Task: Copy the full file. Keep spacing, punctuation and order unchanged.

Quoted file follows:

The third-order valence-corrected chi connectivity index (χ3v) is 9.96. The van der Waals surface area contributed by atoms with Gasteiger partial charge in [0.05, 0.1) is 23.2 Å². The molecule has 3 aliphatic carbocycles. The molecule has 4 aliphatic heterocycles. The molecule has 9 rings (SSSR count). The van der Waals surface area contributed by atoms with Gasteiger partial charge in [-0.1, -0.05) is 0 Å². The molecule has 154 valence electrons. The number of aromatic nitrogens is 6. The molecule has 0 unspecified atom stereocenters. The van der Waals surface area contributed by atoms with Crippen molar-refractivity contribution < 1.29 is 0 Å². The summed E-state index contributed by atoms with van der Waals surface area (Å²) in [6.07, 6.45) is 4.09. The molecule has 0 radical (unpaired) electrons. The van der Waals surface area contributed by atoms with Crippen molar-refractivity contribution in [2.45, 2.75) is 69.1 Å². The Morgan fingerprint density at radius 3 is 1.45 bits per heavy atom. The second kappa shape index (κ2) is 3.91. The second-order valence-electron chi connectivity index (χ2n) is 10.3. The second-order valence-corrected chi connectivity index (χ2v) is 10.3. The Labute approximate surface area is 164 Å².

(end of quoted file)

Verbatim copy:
The third-order valence-corrected chi connectivity index (χ3v) is 9.96. The van der Waals surface area contributed by atoms with Gasteiger partial charge in [0.05, 0.1) is 23.2 Å². The molecule has 3 aliphatic carbocycles. The molecule has 4 aliphatic heterocycles. The molecule has 9 rings (SSSR count). The van der Waals surface area contributed by atoms with Gasteiger partial charge in [-0.1, -0.05) is 0 Å². The molecule has 154 valence electrons. The number of aromatic nitrogens is 6. The molecule has 0 unspecified atom stereocenters. The van der Waals surface area contributed by atoms with Crippen molar-refractivity contribution < 1.29 is 0 Å². The summed E-state index contributed by atoms with van der Waals surface area (Å²) in [6.07, 6.45) is 4.09. The molecule has 0 radical (unpaired) electrons. The van der Waals surface area contributed by atoms with Crippen molar-refractivity contribution in [2.45, 2.75) is 69.1 Å². The Morgan fingerprint density at radius 3 is 1.45 bits per heavy atom. The second kappa shape index (κ2) is 3.91. The second-order valence-electron chi connectivity index (χ2n) is 10.3. The second-order valence-corrected chi connectivity index (χ2v) is 10.3. The Labute approximate surface area is 164 Å².